Bulletin Articles

Bulletin Articles



I have not written anything on 1Cor.14:34-35 in a while, so I thought I’d do so now. The text says, “Let your women keep silent in the churches, for they are not permitted to speak; but they are to be submissive, as the law also says. And if they want to learn something, let them ask their own husbands at home; for it is shameful for women to speak in church” (1Cor.14:34-35, NKJV). If Paul was inspired of God (cf. v.37), then it behooves us to know exactly what is meant here, and how to apply it.

When considering these verses, one extreme is content to basically ignore what is said here, and put no restrictions upon women at all – even “in church.” There is no attempt to properly apply these verses in our day, due to some alleged societal ignorance, male-dominated culture, or sexism. Thus, women may preach to men, and serve as elders or deacons in a local church. But this view is untenable (cf. 1Tm.2:8-15; 3:1-13).

The other extreme takes the words “women keep silent in the churches,” and “it is shameful for women to speak in church” as absolute statements, devoid of any context. Those holding this view argue that women may not teach a Bible class of women or children; or even so much as make a comment or ask a question in a Bible class. I believe the truth is somewhere between those two extreme views.

First, Paul did NOT impose an absolute silence upon women. Women are commanded to sing in church; and singing is a form of “speaking” and “teaching” (Ep.5:19; Col.3:16). Women are commanded to confess Christ before men, which also involves speaking (Mt.10:32; cf. Ac.8:37). And women may confess their sins to others, which will involve speaking (Jm.5:16). While I have heard of churches who would take women outside of “the assembly” to hear their confession of Christ or of sin, I think most can see the utter absurdity of such a view.

Second, the words “keep silent” and “speak” are defined by context. Notice: “If anyone speaks in a tongue” (v.27); “let him keep silent in church” (v.28); “Let two or three prophets speak” (v.29); “let the first keep silent” (v.30). In this context, it is clear that what these speakers were doing was publicly and formally addressing the gathering. It is in this very context that he says, “Let your women keep silent in the churches” (v.34). And this context (along with the previous paragraph showing that women are permitted to sing, confess Christ, or confess sin) makes it very clear that what is forbidden here is being the speaker, teacher, or leader of an assembly where men are present.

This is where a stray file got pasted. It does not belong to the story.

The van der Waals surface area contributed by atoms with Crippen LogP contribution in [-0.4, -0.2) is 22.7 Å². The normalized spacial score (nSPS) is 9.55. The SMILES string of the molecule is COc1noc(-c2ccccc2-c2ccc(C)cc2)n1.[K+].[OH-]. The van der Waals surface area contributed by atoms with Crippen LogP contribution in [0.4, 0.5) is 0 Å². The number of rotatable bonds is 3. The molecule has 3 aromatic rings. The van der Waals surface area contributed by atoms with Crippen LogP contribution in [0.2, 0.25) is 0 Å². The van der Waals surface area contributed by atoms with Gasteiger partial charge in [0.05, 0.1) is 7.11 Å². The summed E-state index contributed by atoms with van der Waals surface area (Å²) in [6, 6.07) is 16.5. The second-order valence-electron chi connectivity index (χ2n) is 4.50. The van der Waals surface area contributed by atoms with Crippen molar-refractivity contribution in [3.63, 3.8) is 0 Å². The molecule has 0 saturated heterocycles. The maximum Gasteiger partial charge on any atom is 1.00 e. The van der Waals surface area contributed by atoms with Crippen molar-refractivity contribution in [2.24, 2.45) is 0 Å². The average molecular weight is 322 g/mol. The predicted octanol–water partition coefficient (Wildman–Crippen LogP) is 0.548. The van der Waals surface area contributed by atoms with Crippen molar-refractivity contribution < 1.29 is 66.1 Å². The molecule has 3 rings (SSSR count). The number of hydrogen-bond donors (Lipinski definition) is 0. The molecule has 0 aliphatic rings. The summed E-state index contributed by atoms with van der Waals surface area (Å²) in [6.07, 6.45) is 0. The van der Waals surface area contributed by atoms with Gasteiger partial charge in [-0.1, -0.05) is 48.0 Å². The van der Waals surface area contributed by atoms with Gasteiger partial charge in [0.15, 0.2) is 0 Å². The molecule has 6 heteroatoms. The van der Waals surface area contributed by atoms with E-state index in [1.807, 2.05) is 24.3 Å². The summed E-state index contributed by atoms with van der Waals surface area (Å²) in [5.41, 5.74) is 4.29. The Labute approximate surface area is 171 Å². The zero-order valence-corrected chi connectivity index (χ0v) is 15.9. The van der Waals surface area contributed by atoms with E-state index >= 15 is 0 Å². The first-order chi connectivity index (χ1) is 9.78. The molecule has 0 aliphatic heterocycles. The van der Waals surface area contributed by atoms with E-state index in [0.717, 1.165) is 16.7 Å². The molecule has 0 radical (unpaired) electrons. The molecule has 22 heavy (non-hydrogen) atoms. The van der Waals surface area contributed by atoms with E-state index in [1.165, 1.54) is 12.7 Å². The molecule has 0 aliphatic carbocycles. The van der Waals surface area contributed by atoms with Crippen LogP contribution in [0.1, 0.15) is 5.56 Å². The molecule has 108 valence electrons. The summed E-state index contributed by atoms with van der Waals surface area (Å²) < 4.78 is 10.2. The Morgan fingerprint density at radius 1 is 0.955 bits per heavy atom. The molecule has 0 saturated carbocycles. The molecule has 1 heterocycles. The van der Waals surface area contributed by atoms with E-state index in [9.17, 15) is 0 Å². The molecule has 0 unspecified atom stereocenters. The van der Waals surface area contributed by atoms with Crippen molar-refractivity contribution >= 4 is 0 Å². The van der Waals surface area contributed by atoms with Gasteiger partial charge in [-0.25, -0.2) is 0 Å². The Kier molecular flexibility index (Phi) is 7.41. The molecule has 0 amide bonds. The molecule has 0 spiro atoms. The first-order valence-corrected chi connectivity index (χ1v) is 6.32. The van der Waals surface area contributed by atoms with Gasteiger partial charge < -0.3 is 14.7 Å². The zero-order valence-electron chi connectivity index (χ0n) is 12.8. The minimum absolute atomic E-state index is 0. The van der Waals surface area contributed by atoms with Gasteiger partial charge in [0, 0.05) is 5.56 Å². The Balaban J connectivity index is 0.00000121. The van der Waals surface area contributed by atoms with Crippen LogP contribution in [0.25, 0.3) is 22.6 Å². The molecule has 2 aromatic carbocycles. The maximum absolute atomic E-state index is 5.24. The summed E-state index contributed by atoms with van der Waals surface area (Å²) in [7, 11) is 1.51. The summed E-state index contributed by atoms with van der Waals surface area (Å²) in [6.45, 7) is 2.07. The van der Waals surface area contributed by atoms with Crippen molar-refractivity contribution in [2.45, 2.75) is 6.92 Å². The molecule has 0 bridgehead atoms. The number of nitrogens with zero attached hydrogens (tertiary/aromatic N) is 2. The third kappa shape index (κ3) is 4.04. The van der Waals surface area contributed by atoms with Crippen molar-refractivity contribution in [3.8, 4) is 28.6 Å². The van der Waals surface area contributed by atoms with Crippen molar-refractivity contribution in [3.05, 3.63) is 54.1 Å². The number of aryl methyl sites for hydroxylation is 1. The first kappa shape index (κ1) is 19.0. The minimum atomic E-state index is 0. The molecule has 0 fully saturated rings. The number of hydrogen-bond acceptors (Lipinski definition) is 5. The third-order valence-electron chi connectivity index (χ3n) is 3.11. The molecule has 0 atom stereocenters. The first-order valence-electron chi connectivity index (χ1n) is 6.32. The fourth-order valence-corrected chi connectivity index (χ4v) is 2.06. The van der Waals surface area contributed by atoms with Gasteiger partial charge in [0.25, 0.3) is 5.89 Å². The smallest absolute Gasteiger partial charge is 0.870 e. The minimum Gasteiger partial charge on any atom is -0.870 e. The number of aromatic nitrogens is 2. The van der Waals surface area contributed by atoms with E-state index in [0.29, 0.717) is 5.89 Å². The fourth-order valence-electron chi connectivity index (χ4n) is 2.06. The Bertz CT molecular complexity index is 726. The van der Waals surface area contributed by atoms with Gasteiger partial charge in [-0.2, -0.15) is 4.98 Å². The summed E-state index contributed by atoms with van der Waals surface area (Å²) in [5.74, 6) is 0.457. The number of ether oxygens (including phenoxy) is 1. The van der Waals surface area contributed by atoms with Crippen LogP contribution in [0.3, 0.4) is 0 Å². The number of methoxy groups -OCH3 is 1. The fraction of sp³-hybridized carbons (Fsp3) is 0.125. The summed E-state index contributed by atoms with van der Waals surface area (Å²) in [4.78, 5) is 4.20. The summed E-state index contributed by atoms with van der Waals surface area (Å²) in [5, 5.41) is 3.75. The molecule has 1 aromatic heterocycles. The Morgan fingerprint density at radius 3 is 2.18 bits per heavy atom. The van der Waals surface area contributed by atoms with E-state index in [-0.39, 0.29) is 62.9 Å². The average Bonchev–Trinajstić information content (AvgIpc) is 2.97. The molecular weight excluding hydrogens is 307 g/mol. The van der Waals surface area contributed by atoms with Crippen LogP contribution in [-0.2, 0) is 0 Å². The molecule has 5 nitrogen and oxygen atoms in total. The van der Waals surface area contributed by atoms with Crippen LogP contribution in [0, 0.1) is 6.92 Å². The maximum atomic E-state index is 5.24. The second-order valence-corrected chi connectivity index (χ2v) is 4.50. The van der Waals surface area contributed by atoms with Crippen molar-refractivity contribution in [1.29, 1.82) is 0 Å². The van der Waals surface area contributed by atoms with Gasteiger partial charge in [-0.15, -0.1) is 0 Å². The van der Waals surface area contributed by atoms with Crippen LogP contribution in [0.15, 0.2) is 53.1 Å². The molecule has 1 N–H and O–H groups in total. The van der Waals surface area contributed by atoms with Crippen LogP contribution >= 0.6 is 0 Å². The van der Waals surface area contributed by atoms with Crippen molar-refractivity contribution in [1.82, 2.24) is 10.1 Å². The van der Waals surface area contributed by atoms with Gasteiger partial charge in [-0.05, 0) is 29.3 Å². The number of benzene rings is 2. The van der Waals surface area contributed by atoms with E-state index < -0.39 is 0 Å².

Third, the women’s speaking is contrasted with being “submissive.” Note: “for they are not permitted to speak; but they are to be submissive” (v.34). However, it is possible for someone to speak while maintaining submission! For example: in public schools, students can ask and answer questions while maintaining order and submission. Hence, Paul is saying that women are not to speak beyond the point of being in submission (cp. 1Tm.2:11-12).

Fourth, the phrase, “let them ask their own husbands at home,” CANNOT be an absolute. What if she doesn’t have a husband? What if she is not “at home,” but merely on the way home? Can she not ask the preacher? Can she not ask the elders? Can she not ask her mother? Of course, she can! This brings us back again to the context. The reason that asking their husbands is singled out is that these women were interrupting and/or disputing with their husbands while they prophesied (study v.29-35 very carefully). This showed that they were not “submissive” (v.34), were acting in a “shameful” way (v.35), and therefore were out of “order” (v.40).

Fifth, the speaking being done by the women was called “shameful.” However, we have already noted that it is not always shameful for women to speak in church. In other words, it’s possible for women to speak in a way that is NOT “shameful” (e.g. Ep.5:19; Col.3:15; Mt.10:32; Jm.5:16). It is non-submissive speaking that is “shameful” – things like preaching to men and/or contending with men.

I hope these brief thoughts help you to put 1 Corinthians 14:34-35 in its proper context.

--Lanny Smith